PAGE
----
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Florent Coulon: How brands and clubs alike are poised to take advantage of the 5G revolution

Florent Coulon, vice-president, sales, at Legends International, examines the possibilities of where 5G technology can take us in the way we experience sport.

Florent Coulon

The rollout of 5G technology across Europe and the US is promising to transform fan engagement, offering rights-holders new ways to monetise their assets and presenting brands with the opportunity to become part of a team’s fabric by associating themselves with in-stadium activities rather than traditional sponsorship forms.

The US is often at the forefront of in-stadia entertainment and innovation, with the likes of the NFL, NBA and MLB, putting fans at the heart of the action and interacting with them via apps and offering special perks to those in attendance.

Approximately half of the NFL teams are currently deploying 5G in some capacity, but it remains in the early stages and often only certain parts of the venues can access the network.

Though changing rapidly, the market is still quite immature in the UK and Europe, with fans often spending little time inside stadia before or after the match. Reports have suggested that elite football clubs across Europe are working with network providers to see how they can utilise 5G in the long-term.

It is German Bundesliga club VfL Wolfsburg, however, who are setting the trend in Europe. Currently in the process of trialling their 5G app, Wolfsburg are focused on putting fans at the heart of the game and providing them with in-game features such as enhanced match statistics and player performance data.

With broadcast and over-the-top media providers giving fans at home in-depth coverage of every aspect of the matchday, teams need to give spectators a reason to attend the match and 5G will undoubtedly work alongside virtual reality and augmented reality to add value to the overall fan experience.

As well as offering fans real-time replays and other live match incentives, 5G could also provide spectators with information and data that improves their experience around the game.

An example of this would be using the technology to guide fans towards an area of the bar where there is a smaller queue during half time or using an app that allows spectators to place an order from their seat.

This would help to reduce waiting times in venues that will in turn help stadium owners to generate more revenue.

Recent research from network provider Vodafone revealed that more than three quarters of business leaders from sports organisations see improving fan engagement – and delivering new and innovative fan experiences – as key to future success, with 5G, more than any other technology, helping to drive change and enable such experiences.

As we have seen in the NFL, it’s very likely that we will see 5G technology being widely deployed and tested in US venues initially before it is fully rolled out across Europe and other territories.

This has been a trend for a number of years now, with the US often trying out new innovations in other areas that impact the fan experience, such as the Tunnel Club Premium Seating concept that has now been replicated by football clubs such as Manchester City, Paris Saint-Germain and Tottenham Hotspur.

Last month, the Dallas Cowboys launched their revolutionary ‘Pose with the Pros’ feature at AT&T Stadium as part of their 5G experiences for fans.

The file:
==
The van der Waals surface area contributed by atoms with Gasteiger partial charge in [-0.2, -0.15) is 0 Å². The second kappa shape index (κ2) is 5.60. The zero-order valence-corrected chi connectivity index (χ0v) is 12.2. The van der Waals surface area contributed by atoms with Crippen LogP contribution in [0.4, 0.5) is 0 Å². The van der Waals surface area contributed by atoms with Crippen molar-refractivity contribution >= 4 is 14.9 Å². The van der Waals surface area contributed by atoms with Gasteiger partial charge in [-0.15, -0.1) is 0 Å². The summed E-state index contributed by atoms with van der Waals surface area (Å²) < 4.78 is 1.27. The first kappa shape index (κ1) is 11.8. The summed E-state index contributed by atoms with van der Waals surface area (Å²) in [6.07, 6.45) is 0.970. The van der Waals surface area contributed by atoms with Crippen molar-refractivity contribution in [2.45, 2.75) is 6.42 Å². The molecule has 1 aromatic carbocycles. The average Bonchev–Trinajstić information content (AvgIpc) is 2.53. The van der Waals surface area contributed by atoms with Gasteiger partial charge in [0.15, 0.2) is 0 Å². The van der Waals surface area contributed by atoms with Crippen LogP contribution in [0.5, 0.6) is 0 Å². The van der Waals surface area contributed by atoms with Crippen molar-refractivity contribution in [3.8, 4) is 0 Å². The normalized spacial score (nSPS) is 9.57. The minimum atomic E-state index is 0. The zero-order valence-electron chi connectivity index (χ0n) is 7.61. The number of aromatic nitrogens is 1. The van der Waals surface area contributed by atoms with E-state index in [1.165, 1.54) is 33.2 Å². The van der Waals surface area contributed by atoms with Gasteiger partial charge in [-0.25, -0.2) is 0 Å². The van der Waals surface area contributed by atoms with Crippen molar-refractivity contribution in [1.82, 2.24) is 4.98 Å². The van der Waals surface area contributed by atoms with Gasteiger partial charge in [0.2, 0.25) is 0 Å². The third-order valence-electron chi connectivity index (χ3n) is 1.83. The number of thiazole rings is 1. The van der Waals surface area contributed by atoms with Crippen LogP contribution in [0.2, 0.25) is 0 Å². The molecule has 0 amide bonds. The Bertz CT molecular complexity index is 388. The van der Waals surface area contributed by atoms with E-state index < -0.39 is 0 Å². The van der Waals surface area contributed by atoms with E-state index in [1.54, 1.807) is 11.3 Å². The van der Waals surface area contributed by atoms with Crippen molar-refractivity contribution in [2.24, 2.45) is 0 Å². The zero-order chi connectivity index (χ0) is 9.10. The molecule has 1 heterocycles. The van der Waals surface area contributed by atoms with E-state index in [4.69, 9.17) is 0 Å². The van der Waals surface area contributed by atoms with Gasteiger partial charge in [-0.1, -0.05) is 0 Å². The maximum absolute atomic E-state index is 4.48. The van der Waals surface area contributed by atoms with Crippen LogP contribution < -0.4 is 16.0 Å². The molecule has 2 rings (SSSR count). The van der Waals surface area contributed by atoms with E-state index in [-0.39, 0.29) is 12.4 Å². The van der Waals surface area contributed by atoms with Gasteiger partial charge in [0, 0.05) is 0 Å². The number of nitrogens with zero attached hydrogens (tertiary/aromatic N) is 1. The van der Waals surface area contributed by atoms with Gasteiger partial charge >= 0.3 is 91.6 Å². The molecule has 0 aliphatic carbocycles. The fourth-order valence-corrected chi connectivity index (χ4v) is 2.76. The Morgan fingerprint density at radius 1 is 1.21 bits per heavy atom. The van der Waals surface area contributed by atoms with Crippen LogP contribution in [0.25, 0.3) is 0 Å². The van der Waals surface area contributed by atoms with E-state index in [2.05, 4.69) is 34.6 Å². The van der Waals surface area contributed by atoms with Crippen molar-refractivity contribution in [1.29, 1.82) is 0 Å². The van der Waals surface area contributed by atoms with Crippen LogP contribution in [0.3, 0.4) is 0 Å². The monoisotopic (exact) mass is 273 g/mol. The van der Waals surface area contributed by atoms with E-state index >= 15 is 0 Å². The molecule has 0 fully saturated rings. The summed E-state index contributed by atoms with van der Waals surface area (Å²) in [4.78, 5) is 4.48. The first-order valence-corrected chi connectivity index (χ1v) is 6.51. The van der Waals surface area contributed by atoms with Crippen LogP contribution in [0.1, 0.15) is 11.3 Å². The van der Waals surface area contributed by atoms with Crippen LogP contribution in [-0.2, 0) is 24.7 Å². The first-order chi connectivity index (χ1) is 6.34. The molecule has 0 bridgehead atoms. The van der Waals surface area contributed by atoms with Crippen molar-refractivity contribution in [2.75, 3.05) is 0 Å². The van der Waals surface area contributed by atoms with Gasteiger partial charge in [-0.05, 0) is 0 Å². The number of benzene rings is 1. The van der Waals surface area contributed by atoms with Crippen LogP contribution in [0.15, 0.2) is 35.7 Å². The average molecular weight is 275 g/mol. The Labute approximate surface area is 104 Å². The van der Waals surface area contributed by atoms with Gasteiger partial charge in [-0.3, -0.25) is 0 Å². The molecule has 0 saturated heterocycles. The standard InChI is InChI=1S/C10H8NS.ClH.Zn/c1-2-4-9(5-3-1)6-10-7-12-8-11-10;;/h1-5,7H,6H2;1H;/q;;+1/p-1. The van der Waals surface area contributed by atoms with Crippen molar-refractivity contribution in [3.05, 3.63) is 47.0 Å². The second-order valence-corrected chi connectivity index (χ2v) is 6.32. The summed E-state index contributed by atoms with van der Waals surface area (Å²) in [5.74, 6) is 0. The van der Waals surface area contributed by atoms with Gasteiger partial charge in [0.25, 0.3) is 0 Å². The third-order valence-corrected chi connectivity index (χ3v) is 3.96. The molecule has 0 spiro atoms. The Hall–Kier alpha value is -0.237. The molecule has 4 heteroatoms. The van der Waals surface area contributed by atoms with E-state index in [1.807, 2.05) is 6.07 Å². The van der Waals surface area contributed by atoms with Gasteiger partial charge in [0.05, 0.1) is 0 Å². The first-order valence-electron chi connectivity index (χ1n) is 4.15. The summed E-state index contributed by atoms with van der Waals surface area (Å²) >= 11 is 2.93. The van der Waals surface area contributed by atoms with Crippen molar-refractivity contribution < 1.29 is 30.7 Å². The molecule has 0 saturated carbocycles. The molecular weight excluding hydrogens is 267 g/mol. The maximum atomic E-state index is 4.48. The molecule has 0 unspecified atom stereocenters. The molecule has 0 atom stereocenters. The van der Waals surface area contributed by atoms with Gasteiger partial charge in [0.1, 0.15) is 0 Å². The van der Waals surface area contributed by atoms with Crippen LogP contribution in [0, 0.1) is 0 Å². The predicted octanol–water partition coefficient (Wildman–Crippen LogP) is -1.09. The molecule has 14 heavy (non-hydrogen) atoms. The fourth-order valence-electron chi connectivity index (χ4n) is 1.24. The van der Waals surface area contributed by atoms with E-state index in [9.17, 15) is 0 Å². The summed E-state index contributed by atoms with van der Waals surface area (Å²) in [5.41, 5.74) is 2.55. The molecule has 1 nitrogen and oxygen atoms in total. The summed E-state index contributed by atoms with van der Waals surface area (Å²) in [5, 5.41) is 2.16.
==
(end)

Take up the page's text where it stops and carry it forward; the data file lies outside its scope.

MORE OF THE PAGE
A video of fans posing to take their picture taken in the venue went viral and quickly showed the capabilities and opportunities that exist with this new technology.

Other features introduced by the Cowboys included a virtual game that involves dodging defensive robots, and an app that allows fans to record their own touchdown dance over a 3D video that looks like players are dancing right next to them.

Over time, these fan engagement activations are going to offer increased commercial opportunities for stadium owners, clubs and sponsors.

I do not think it will be long until we see brands associating their names with these experiential activations, as well as fans being rewarded with gifts and perks for unlocking certain levels or features on apps.

If you’re selling sponsorship for a stadium or a team then the introduction of 5G as part of an activation platform makes it a very compelling offer.

It will be interesting to see how long it takes to deploy 5G in UK stadia, with the majority of venues having been around for several decades and possibly unable to integrate the technology in their existing capacities.

For some fans, it is more commonplace to simply have a food and drinks experience, chat to their friends and watch the match, but if you want to appeal to different types of customers and drive attendance to your venue, then you need to look at developing elements that can be complementary to the match experience.

It will take time until we see the full extent of the capabilities that 5G will bring to stadia around the world, but the early signs have certainly been promising.

If you think of the leap from 3G to 4G technology as a day-to-day experience, then the gap has been massive, and we can now access content on our mobile devices and tablets instantly wherever we go.

As with all new technologies and innovations, I don’t think anyone can be entirely sure of where this will take us as consumers and brands, but 5G is here to stay and looks set to play an important role in shaping fan engagement over the coming years.

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